8. I did love Airbnb.. until I had a bad experience, that is.

    We were travelling with a 6 month old baby and a toddler to Asia, so being in a flat in the right part of the city (ie 10 minutes from family, not 45 minutes thru traffic and fumes) was perfect. We booked two weeks with a week at the beach in the middle.

    First week great, apart from issues with apartment plumbing that were pretty standard for the country. The issue came at 10pm the night before we were due to return from the beach to the city, when I received a cancellation notice from my host.

    It turns out that although the host had a ‘strict’ cancellation policy, so we would forfeit the entire booking fee if we cancelled anything under 30 days in advance, the host is at liberty to cancel whenever they want. Even at night, 14 hrs before check in time.

    All of a sudden our perfect setup for a young family became a bit of a nightmare. Hotel rates were thru the roof, there were no other similar apartments on airbnb. We ended up paying about 50% more for a serviced apartment that was 75 minutes drive across the city from our family we came to visit.

    In this situation Airbnb do offer a bonus on your initial booking value to help you find a replacement. Trouble is they just didn’t have enough properties for this to be possible. I sent an email explaining why I felt there should be some cancellation protection of at least a couple of days for the person making the booking as well as the host, but I never received a reply.

    I do understand that often hosts are homeowners and things come up. But the lack of security of a booking puts me off booking again with kids. And in this case there was no family emergency – it was just that the builders wanted to come in and fix the plumbing, so we were kicked out.

    • Agree about the one-sided cancellation terms, Jonny – that was what put a group of us off booking for New Year in Sydney last January, we were worried the host may cancel nearer the time, leaving us with nothing. We did use it on a trip to Tasmania though and had a fantastic detached house for a trivial amount per person. Definitely worth considering but they need to do something about the cancellation side of things.

    • it’s always worth filtering by ‘superhosts’ too – I *think* they have to have a record of not cancelling on guests to get this status

      • Polly says:

        Must admit, I am one of those “super hosts” and it’s very hard work maintaining my status. People do expect very high standards even when paying airbnb rates. That said, my charges are basically half those of a regular local b and b, so v g value for money. The rooms are in my home, as kids have left now, so I can vet who requests to stay. Big Biz demand, as am based in Surrey and close to London. I have never cancelled, and wouldn’t like it to happen to us. But understand illness or family can get in the way. We have also used it in the USA. A local host near me actually booked her sister in with me, rather than cancel a guest. It’s a great concept, long may it last.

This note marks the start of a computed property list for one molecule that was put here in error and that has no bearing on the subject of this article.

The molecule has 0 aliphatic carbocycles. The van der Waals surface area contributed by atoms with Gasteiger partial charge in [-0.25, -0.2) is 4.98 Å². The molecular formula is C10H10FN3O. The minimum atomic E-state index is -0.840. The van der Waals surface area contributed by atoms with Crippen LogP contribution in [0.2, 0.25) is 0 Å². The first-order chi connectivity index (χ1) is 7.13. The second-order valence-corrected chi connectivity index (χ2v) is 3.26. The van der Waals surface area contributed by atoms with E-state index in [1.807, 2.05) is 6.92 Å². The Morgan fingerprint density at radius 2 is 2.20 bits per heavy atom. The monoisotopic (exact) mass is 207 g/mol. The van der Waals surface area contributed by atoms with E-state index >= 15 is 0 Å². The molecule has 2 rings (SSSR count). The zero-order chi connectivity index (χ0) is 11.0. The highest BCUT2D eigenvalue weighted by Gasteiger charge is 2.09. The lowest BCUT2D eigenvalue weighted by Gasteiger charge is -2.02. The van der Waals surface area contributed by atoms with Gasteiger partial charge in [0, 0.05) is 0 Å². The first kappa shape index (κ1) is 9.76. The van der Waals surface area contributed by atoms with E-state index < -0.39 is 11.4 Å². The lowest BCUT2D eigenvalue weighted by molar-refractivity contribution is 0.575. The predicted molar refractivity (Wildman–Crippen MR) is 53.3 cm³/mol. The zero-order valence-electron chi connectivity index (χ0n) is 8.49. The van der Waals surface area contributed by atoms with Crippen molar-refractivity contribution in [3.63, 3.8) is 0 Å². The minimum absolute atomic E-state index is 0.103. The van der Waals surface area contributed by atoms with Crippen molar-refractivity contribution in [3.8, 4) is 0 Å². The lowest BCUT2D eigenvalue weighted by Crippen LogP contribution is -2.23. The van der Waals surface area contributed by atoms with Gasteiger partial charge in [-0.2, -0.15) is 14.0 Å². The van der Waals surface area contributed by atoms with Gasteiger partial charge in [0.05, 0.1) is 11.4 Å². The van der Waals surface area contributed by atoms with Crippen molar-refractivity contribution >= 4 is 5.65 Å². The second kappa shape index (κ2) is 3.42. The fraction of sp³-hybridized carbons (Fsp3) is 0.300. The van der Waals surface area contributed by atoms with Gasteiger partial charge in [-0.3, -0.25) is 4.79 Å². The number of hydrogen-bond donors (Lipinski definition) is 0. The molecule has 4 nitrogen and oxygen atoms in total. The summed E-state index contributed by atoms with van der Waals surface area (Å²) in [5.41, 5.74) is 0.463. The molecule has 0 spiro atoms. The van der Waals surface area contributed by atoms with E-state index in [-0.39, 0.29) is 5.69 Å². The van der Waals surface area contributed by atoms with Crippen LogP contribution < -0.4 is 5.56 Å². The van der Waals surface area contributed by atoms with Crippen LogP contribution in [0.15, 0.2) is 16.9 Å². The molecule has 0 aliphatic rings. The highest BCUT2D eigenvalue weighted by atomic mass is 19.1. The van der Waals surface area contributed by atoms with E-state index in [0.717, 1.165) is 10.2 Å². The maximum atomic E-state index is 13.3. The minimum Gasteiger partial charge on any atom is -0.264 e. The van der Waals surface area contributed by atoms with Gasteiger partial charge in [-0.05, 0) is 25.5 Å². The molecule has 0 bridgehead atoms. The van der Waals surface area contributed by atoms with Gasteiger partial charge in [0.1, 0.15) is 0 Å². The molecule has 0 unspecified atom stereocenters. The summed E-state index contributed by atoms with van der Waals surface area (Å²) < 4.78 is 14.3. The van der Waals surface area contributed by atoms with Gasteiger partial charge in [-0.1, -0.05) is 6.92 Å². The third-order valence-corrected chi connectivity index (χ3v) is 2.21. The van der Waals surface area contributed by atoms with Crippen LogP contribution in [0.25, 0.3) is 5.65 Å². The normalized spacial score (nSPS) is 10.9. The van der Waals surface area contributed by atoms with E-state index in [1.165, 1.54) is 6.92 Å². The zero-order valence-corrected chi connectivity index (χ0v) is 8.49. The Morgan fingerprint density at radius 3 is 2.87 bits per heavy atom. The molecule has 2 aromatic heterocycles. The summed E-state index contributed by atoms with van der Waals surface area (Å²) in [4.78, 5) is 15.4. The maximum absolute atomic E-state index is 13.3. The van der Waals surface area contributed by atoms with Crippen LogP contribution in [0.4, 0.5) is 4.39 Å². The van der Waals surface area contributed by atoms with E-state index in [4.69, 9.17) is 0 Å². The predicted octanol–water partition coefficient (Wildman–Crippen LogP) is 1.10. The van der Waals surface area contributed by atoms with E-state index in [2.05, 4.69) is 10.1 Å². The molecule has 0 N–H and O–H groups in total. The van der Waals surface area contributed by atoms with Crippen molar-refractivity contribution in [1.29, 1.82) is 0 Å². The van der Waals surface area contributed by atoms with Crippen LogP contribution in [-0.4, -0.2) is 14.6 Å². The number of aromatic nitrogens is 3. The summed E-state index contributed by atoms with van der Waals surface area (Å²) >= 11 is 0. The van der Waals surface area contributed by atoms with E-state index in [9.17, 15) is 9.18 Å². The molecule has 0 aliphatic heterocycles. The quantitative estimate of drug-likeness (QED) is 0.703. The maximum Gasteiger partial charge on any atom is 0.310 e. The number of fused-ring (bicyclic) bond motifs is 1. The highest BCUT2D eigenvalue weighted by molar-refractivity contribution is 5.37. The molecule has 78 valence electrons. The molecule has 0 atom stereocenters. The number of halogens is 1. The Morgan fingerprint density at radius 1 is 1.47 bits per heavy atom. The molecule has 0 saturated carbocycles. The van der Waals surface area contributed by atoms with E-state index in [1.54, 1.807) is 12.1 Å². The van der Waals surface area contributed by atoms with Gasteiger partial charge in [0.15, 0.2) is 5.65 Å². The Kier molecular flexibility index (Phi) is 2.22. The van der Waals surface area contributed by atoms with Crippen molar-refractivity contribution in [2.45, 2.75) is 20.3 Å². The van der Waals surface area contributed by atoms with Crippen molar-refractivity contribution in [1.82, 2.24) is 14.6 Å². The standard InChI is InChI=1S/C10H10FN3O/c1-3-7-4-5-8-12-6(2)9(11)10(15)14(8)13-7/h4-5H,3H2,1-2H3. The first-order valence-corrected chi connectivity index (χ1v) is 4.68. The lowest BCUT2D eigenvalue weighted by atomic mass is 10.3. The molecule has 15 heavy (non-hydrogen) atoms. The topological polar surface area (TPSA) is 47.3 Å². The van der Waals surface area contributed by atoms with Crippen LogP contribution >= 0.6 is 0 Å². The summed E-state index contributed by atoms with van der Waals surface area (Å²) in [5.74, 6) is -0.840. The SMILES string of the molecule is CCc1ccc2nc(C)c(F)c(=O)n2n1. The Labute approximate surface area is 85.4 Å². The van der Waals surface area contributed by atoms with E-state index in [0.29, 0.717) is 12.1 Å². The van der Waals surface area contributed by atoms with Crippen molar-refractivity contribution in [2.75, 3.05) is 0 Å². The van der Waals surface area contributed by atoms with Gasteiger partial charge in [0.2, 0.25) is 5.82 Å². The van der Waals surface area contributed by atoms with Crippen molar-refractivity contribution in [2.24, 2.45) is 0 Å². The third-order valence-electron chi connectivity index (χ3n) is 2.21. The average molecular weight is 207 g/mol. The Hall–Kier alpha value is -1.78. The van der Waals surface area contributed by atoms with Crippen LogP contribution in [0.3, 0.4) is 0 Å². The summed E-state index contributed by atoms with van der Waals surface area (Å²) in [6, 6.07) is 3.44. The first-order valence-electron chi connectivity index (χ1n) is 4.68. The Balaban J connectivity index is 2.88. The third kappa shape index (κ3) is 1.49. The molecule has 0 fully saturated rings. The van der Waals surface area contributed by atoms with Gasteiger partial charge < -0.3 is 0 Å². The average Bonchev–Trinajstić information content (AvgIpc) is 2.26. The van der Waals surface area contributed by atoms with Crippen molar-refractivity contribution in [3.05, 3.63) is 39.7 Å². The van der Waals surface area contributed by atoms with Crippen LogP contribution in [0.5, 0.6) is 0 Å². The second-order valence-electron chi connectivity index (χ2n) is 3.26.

James, love your apartment, very posh! Are you not a super host also? Clare, your place is fabulous too. Def want to go there to visit. We love Italy.

    • My daughter uses Airbnb a lot, and learning from her experiences I’ve started as well, and mostly with good experiences, and much more interesting experiences than business hotel travel.
      But the lack of cancellation protection is a big issue. My daughters worst case was arriving in London, to her Airbnb address, and the host not being there. Calling him, he informed her he was cancelling because “someone had offered him a higher offer to get the flat”, and she was left in the street, luggage in hand, and had to in the end seek help from a friend, and got put up in their flat. Researching, (she was more of an Airbnb novice back then), it turned out the guy was basically a commercial buy to let landlord, who had discovered he made more money renting lots of rooms on short term Airbnb lets. She’s also been in a flat, where the flat owner had Airbnb’d a room, his sister came to visit at short notice, and he cancelled the Airbnb that was due that night.